When I used to think that Botox was a cure-all for aging.
A few weeks ago I had the unpleasant experience of becoming the target of an angry team of women, all of whom felt terribly upset because of what I had written about wrinkles. Their anger specifically stemmed from a few comments that I wrote in response to their comments on a skin care blog. From time to time I’ve been known to skim through the different categories on this blog, and respond to the plethora of issues they write about—those issues range anywhere from opinions about skin care products to treatments and anti-aging formulas. However, this time I came across a disturbing comment written by a woman who loathed the way she looked. She wrote that she was only 39 years old, but had developed wrinkles pretty much everywhere. She moaned about not having enough money for a face-lift so in the meantime she chose to hide from the public—she would go off to work in the mornings and upon returning home she would remain there most of the time. She was saving for her surgery, but until then this was her life.
That wasn’t the end of it though, because then I read the comments written by some of the other women who responded to this woman’s plight. All of them, without exception, empathized with the way she felt about herself, and not one of the comments gave her a different perspective, or a little bit of hope. Therefore, I wrote about my own discovery regarding wrinkles. There was a short back and forth exchange where I got the chance to expand and write how I used to think that Botox was the cure-all, that one little prick got rid of the lines, and I was able to feel happy with my appearance one more time. I wrote how I too could not see beyond those lines, that I was not willing to accept the changes either. However, the tone of my remarks changed when I wrote that these days I have learned to age with a little bit of grace, that I no longer chase after the youthful appearance or frequent the dermatologist’s office. I said that I think that, as a society, we have become much too preoccupied with chasing after our youth, to such an extent that we have rewritten or reinvented the meaning of beauty in the 21st century.
The barrage of comments that I received after-the-fact was overwhelming. The women claimed that I was out of my mind, “going against the grain” as one of them wrote, because nobody on this site expressed such unconventional thinking. They said that there was no room on this type of blog for those who could not understand their issues etc., that my view was an ideal that could never be accepted by most women, because no one really wants to look old! I read my comments over again to see whether I had written anything of that nature, but I didn’t—not once did I infer that I actually looked old, or that I could not wait to look old etc. Further, I encouraged one of them to read my book: The Diary of a Wrinkle—the story of a woman who refused to accept her withering looks. That suggestion pretty much put the last nail in my coffin. They accused me of spamming the site and got me kicked off immediately. I never had any intention to spam, in fact, I wrote comments on this blog months after I had my own blog, and never once mentioned the fact that I was the author of a blog or a book on this very subject matter. I mentioned the book in passing to this specific group of women, who then decided to misinterpret my ideas, taking everything that I had to say out of context—but they got the last word and made sure to keep me quiet.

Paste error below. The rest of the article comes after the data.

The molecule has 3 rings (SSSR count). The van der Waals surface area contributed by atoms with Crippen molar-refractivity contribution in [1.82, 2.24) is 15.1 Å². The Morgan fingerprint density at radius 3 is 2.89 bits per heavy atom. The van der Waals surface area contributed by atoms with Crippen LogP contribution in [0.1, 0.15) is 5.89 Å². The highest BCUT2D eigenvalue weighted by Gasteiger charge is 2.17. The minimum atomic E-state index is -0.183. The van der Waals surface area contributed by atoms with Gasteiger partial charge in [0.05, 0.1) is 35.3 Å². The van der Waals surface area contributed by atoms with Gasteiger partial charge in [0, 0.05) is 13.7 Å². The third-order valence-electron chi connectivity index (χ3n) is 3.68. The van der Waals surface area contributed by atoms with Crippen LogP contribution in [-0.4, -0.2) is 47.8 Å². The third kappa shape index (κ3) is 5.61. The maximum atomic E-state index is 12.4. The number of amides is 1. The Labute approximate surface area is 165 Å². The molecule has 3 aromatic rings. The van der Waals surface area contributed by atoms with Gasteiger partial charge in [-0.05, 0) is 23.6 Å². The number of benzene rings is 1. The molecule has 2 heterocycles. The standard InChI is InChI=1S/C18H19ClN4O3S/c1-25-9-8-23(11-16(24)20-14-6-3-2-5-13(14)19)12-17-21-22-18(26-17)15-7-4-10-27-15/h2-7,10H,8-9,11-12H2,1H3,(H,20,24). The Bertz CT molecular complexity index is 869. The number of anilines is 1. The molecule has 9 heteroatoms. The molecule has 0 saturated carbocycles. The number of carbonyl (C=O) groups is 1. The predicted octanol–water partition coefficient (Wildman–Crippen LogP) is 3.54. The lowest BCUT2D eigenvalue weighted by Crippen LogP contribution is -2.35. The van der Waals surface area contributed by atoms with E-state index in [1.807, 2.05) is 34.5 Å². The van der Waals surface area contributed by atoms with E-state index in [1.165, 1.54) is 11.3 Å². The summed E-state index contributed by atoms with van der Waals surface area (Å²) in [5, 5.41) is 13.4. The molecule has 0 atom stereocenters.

When I realized that I was blocked from the site, all I could do was laugh; isn’t it always the case that people who feel threatened by ideas do everything possible to shut you out, and it was no different this time around. But why would they feel threatened by a positive remark I wondered? Why were my remarks looked at with such contempt? I’m really not sure of the answer, and all I can do is guess; perhaps the very idea of wrinkles and beauty, together, is so outrageous—so out there—that they could not conceive it or anything else that I had to say on this very subject. Could it be that they felt totally vulnerable with the idea that my point of view could prevail one of these days, and even become the norm, that wrinkles were nothing to worry about. Did this inadvertently scare them? After all, if we were all to accept wrinkles, and still see beauty even after we have aged, then they would be forced to think along the same lines and accept their wrinkles, and obviously this idea was much too extreme at this time.
I have no clue who this woman is but she is absolutely beautiful!
I don’t really care about losing access to that site, there are plenty of others out there, and I don’t miss reading all those terrible comments either. If this is how they want to live their lives then fine, but I am so relieved that I was never as bad, or as obsessed, as they appear to be, and that I continue to live my life seeing beauty in all that others might seem to overlook.